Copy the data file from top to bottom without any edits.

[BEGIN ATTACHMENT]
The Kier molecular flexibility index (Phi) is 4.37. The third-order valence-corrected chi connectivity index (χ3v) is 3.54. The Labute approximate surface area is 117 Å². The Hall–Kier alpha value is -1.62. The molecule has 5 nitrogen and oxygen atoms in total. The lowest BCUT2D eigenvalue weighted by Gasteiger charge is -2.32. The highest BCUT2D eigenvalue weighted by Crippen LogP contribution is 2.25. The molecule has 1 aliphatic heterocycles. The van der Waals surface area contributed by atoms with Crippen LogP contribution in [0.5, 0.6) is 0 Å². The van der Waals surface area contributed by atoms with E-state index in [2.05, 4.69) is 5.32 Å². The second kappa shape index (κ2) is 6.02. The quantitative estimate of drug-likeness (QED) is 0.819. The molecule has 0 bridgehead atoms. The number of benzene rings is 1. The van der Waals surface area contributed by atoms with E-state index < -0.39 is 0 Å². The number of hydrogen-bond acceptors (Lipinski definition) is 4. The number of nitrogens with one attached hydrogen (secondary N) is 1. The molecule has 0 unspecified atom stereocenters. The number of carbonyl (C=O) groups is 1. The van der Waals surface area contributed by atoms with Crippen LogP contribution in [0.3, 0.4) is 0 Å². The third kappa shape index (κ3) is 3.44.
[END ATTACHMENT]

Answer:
The Kier molecular flexibility index (Phi) is 4.37. The third-order valence-corrected chi connectivity index (χ3v) is 3.54. The Labute approximate surface area is 117 Å². The Hall–Kier alpha value is -1.62. The molecule has 5 nitrogen and oxygen atoms in total. The lowest BCUT2D eigenvalue weighted by Gasteiger charge is -2.32. The highest BCUT2D eigenvalue weighted by Crippen LogP contribution is 2.25. The molecule has 1 aliphatic heterocycles. The van der Waals surface area contributed by atoms with Crippen LogP contribution in [0.5, 0.6) is 0 Å². The van der Waals surface area contributed by atoms with E-state index in [2.05, 4.69) is 5.32 Å². The second kappa shape index (κ2) is 6.02. The quantitative estimate of drug-likeness (QED) is 0.819. The molecule has 0 bridgehead atoms. The number of benzene rings is 1. The van der Waals surface area contributed by atoms with E-state index < -0.39 is 0 Å². The number of hydrogen-bond acceptors (Lipinski definition) is 4. The number of nitrogens with one attached hydrogen (secondary N) is 1. The molecule has 0 unspecified atom stereocenters. The number of carbonyl (C=O) groups is 1. The van der Waals surface area contributed by atoms with Crippen LogP contribution in [0.3, 0.4) is 0 Å². The third kappa shape index (κ3) is 3.44.